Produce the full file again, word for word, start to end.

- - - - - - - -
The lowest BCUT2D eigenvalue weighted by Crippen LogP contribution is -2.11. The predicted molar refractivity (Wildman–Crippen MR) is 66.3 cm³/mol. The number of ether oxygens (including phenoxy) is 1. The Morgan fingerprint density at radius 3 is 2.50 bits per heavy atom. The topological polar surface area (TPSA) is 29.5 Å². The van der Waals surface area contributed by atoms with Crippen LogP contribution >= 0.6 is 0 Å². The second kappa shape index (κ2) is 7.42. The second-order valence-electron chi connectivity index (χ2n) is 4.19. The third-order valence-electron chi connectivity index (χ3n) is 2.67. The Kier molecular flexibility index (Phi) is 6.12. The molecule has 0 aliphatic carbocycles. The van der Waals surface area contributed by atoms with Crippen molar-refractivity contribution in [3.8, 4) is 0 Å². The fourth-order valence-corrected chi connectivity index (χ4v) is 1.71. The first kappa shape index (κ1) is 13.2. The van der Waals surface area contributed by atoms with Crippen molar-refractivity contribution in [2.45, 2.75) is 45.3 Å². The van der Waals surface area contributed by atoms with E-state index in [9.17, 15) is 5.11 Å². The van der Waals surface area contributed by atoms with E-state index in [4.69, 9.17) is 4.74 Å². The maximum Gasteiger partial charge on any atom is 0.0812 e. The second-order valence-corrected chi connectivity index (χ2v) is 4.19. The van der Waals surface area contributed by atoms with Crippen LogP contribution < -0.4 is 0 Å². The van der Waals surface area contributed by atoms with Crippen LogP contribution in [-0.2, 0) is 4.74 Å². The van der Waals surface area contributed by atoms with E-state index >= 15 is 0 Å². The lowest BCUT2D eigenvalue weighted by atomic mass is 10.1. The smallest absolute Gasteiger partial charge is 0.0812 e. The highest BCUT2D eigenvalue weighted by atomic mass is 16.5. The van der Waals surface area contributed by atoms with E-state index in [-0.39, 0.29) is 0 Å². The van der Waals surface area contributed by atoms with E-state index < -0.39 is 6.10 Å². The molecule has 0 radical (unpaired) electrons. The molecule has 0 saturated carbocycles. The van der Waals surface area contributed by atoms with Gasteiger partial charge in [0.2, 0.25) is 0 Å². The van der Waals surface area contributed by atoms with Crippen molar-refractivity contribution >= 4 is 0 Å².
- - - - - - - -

The lowest BCUT2D eigenvalue weighted by Crippen LogP contribution is -2.11. The predicted molar refractivity (Wildman–Crippen MR) is 66.3 cm³/mol. The number of ether oxygens (including phenoxy) is 1. The Morgan fingerprint density at radius 3 is 2.50 bits per heavy atom. The topological polar surface area (TPSA) is 29.5 Å². The van der Waals surface area contributed by atoms with Crippen LogP contribution >= 0.6 is 0 Å². The second kappa shape index (κ2) is 7.42. The second-order valence-electron chi connectivity index (χ2n) is 4.19. The third-order valence-electron chi connectivity index (χ3n) is 2.67. The Kier molecular flexibility index (Phi) is 6.12. The molecule has 0 aliphatic carbocycles. The van der Waals surface area contributed by atoms with Crippen molar-refractivity contribution in [3.8, 4) is 0 Å². The fourth-order valence-corrected chi connectivity index (χ4v) is 1.71. The first kappa shape index (κ1) is 13.2. The van der Waals surface area contributed by atoms with Crippen molar-refractivity contribution in [2.45, 2.75) is 45.3 Å². The van der Waals surface area contributed by atoms with E-state index in [9.17, 15) is 5.11 Å². The van der Waals surface area contributed by atoms with E-state index in [4.69, 9.17) is 4.74 Å². The maximum Gasteiger partial charge on any atom is 0.0812 e. The second-order valence-corrected chi connectivity index (χ2v) is 4.19. The van der Waals surface area contributed by atoms with Crippen LogP contribution < -0.4 is 0 Å². The van der Waals surface area contributed by atoms with Crippen LogP contribution in [-0.2, 0) is 4.74 Å². The van der Waals surface area contributed by atoms with E-state index >= 15 is 0 Å². The lowest BCUT2D eigenvalue weighted by atomic mass is 10.1. The smallest absolute Gasteiger partial charge is 0.0812 e. The highest BCUT2D eigenvalue weighted by atomic mass is 16.5. The van der Waals surface area contributed by atoms with E-state index in [-0.39, 0.29) is 0 Å². The van der Waals surface area contributed by atoms with E-state index < -0.39 is 6.10 Å². The molecule has 0 radical (unpaired) electrons. The molecule has 0 saturated carbocycles. The van der Waals surface area contributed by atoms with Gasteiger partial charge in [0.2, 0.25) is 0 Å². The van der Waals surface area contributed by atoms with Crippen molar-refractivity contribution >= 4 is 0 Å².